Abstract Number: PB0687
Meeting: ISTH 2020 Congress
Background: Genetic testing is increasingly utilized in hematology as a first line tool for diagnostic purposes. While genetic testing can aid in determining disease etiology without the need for multiple confirmatory laboratory tests, reporting of results may be imprecise and lead to confusion or mis-diagnosis.
Aims: The Clinical Genome Resource (ClinGen) is a consortium project funded primarily by the National Human Genome Research Institute of NIH to promote genomic knowledge in order to improve patient care. The Hemostasis/Thrombosis Clinical Domain Working Group (CDWG) within ClinGen was established in 2018 to address the need to improve the utility of genetic testing, while leveraging previous work by the ThromboGenomics project.
Methods: The CDWG convened an executive committee of clinicians and researchers with expertise in hemostasis/thrombosis who prioritized the curation of genes and variants within several domains: platelet disorders, coagulation factor deficiency disorders, von Willebrand disease, thrombosis and hereditary hemorrhagic telangiectasia. Expert panels were developed to tackle both gene curation (assessing the strength of association between a particular gene and a disease phenotype) and variant curation (assessing the pathogenicity of variants within selected genes with respect to a specific phenotype).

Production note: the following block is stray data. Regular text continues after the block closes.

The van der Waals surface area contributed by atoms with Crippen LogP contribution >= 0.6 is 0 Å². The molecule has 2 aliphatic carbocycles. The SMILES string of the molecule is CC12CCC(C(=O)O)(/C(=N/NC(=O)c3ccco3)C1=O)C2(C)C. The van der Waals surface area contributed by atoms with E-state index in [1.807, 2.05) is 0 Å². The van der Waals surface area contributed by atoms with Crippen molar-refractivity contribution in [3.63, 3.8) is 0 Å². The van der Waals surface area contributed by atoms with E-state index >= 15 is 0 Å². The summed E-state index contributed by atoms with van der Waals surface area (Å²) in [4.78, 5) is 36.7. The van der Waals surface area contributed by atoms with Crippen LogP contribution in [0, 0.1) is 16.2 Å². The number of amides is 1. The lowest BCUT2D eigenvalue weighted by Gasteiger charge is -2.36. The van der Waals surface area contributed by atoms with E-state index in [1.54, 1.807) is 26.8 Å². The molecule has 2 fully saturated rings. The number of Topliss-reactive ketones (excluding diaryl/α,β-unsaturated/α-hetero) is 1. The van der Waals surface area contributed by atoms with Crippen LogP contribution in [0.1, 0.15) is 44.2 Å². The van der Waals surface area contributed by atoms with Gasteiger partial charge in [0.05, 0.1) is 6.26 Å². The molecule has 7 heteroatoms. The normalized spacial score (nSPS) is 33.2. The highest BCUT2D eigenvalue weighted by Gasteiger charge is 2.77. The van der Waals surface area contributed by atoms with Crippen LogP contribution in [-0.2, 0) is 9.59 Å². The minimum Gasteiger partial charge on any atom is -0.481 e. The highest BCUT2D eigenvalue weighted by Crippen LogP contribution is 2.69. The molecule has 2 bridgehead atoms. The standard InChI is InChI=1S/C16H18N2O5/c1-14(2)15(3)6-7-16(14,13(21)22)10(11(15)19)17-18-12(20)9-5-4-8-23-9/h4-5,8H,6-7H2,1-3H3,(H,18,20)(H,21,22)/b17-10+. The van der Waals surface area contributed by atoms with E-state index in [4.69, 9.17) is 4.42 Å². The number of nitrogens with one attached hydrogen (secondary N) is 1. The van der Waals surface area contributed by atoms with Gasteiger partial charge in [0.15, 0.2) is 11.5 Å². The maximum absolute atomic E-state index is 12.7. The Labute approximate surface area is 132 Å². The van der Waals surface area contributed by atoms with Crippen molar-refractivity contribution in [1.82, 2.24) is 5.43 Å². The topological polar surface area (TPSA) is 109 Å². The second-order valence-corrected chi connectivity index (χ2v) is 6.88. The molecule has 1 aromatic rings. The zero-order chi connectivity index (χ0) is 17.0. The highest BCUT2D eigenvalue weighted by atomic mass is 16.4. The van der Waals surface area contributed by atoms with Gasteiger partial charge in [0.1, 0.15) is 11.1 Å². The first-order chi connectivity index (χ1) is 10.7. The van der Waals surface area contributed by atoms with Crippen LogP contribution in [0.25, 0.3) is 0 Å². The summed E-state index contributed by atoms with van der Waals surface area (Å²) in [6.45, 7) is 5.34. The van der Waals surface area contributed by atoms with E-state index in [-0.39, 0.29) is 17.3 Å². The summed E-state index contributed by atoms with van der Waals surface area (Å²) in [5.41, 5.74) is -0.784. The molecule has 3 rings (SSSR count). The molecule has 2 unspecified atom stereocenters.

Results: Gene curation results are publicly available on the ClinGen website (https://clinicalgenome.org/) and can be used to assess the validity of genes within testing panels, and determine which disease phenotypes are associated with genes of interest. Variant curation results, which will be submitted to the ClinVar website for public use, will provide expert-reviewed variant classifications in genes included in clinical test panels.
Conclusions: By assessing the strength of gene/disease associations, standardizing gene-specific variant curation guidelines, sharing of genomic data amongst expert members and the incorporation of data from existing disease databases, the number of variants of uncertain significance will decrease, thereby improving the value of genetic testing as a diagnostic tool.
To cite this abstract in AMA style:Lee K, DeMille D, Gomez K, Kahr W, Lambert M, Lillicrap D, McDougal D, Mohan S, Morange P, Mumford A, Ross J, Zehnder J, Berg J, Key N, on Behalf of the ClinGen Hemostasis/Thrombosis Clinical Domain Working Group Executive Committee . Advancing the Understanding and Significance of Genetic Testing Results in Hemostasis/Thrombosis [abstract]. Res Pract Thromb Haemost. 2020; 4 (Suppl 1). https://abstracts.isth.org/abstract/advancing-the-understanding-and-significance-of-genetic-testing-results-in-hemostasis-thrombosis/. Accessed March 4, 2024.
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